of being which, since it has a beginning, is fated inevitably to end. The Greek catharsis, or purification, has as its source the conviction that the immediate data of consciousness, whichattest to the inevitable destruction of all that is born, reveal to us a truth that is primordial,eternal, inflexible, and forever invincible. True being, real being (
) is not to be foundamong ourselves or for ourselves; it is to be found where the power of the law of birth anddestruction ends, that is, where there is no birth and where therefore there is no destruction.This is the point of origin of speculative philosophy. The law, discovered by intellectualvision, of the inevitable destruction of all that has arisen and been created seems to us to be alaw eternally inherent in being itself. Greek philosophy was as firmly convinced of this as wasthe Hindu wisdom, and we, who are separated from the Greeks and the Hindus by thousandsof years, are just as incapable of breaking free from the power of this most self-evident truthas those who first discovered it and showed it to us.In this respect the Book of books alone constitutes a mysterious exception.What is said in it directly contradicts what men have found out through their intellectualvision. Everything, as we read in the very beginning of the Book of Genesis, was made by theCreator, everything had a beginning. But this not only is not seen as a precondition of thedecay, imperfection, corruption, and sinfulness of being; on the contrary, it is an assurance of all possible good in the universe. To put it another way, God's act of creation was the source,and moreover the only source, of all good. On the evening of each day of creation the Lordsaid, as he surveyed what He had made: "It is good," and on the last day, looking around ateverything that He had created, God saw that it was all very good. Both the world and its people (whom God had blessed) were made by the Creator, and it is for the very reason of their creation by Him that they were made perfect, without any defects. There was no evil inthe world created by God, nor was there any sin from which evil could proceed. Evil and sinarose later. Whence came they? Scripture gives a definite answer to this question. God planted among the other trees in the Garden of Eden the tree of life and the tree of knowledgeof good and evil. And He said to the first man: "Of every tree of the garden thou mayest freelyeat: but of the tree of the knowledge of good and evil, thou shalt not eat of it: for in the daythat thou eatest thereof thou shalt surely die." But the tempter (in the Bible he is called theserpent, the most cunning of all God's creatures) said: "No, ye shall not die; your eyes shall beopened, and ye shall be as gods, knowing." Man succumbed to temptation, ate of theforbidden fruit; his eyes were opened and he became knowing. What was revealed to him?What did he find out? He learned the same thing that the Greek philosophers and Hindu sageshad learned: the "it is good" uttered by God was not justified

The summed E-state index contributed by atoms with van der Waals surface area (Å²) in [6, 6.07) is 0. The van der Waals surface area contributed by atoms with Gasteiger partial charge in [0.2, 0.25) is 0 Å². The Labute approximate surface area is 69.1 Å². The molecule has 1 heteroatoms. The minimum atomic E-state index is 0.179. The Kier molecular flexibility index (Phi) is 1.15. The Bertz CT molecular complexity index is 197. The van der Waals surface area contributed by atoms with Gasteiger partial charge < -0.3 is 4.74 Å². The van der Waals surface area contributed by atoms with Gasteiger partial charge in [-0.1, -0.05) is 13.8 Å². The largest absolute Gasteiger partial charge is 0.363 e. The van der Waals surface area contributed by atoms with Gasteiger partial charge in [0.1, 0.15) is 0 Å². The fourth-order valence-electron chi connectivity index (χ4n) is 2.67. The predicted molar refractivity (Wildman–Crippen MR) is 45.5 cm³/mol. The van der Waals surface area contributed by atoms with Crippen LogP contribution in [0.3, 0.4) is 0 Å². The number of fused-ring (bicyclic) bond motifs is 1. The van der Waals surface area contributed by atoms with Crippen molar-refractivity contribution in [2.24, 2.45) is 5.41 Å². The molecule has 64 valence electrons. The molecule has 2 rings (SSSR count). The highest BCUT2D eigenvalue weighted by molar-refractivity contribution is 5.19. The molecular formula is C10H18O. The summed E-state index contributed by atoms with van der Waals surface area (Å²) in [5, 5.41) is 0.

all is not good in the createdworld. There must be evil and, what is more, much evil, intolerable evil, in the created world, precisely because it is created. Everything around us
the immediate data of consciousness
testifies to this with unquestionable evidence; he who looks at the world with open eyes," hewho "knows," can draw no other conclusion. At the very moment when man became"knowing," sin entered the world; in other words, it entered together with "knowledge"
andafter sin came evil. This is what the Bible tells us.The question is put to us, the men of the twentieth century, just as it was put to the ancients:whence comes sin, whence come the horrors of life which are linked with sin? Is there adefect in being itself, which, since it is created, albeit by God, since it has a beginning, mustinescapably, by virtue of that eternal law that is subject to no one and nothing, be burdeneddown by its imperfections, which doom it ahead of time to destruction? Or do sin and evilarise from "knowledge," from "open eyes," from "intellectual vision," that is, from the fruit of the forbidden tree? One of the most notable philosophers of the last century, Hegel, who hadabsorbed the whole of European thought covering twenty-five hundred years (and in this lies